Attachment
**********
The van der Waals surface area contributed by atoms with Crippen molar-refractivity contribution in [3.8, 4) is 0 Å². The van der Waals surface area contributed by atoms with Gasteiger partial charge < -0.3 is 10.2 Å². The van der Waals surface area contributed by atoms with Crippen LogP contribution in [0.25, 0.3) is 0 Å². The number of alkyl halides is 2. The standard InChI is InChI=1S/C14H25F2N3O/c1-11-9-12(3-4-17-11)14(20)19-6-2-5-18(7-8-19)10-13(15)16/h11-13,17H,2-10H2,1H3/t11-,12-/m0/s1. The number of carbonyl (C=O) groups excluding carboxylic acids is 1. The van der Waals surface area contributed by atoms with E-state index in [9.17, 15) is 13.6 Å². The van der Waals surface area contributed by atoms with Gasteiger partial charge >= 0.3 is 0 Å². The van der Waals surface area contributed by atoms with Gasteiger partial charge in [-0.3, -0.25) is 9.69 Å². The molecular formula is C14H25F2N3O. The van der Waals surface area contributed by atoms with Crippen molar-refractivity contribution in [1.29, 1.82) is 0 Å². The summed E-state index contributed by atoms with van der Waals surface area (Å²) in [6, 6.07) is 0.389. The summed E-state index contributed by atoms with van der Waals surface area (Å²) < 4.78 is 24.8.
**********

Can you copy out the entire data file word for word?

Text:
The van der Waals surface area contributed by atoms with Crippen molar-refractivity contribution in [3.8, 4) is 0 Å². The van der Waals surface area contributed by atoms with Gasteiger partial charge < -0.3 is 10.2 Å². The van der Waals surface area contributed by atoms with Crippen LogP contribution in [0.25, 0.3) is 0 Å². The number of alkyl halides is 2. The standard InChI is InChI=1S/C14H25F2N3O/c1-11-9-12(3-4-17-11)14(20)19-6-2-5-18(7-8-19)10-13(15)16/h11-13,17H,2-10H2,1H3/t11-,12-/m0/s1. The number of carbonyl (C=O) groups excluding carboxylic acids is 1. The van der Waals surface area contributed by atoms with E-state index in [9.17, 15) is 13.6 Å². The van der Waals surface area contributed by atoms with Gasteiger partial charge >= 0.3 is 0 Å². The van der Waals surface area contributed by atoms with Gasteiger partial charge in [-0.3, -0.25) is 9.69 Å². The molecular formula is C14H25F2N3O. The van der Waals surface area contributed by atoms with Crippen molar-refractivity contribution in [1.29, 1.82) is 0 Å². The summed E-state index contributed by atoms with van der Waals surface area (Å²) in [6, 6.07) is 0.389. The summed E-state index contributed by atoms with van der Waals surface area (Å²) < 4.78 is 24.8.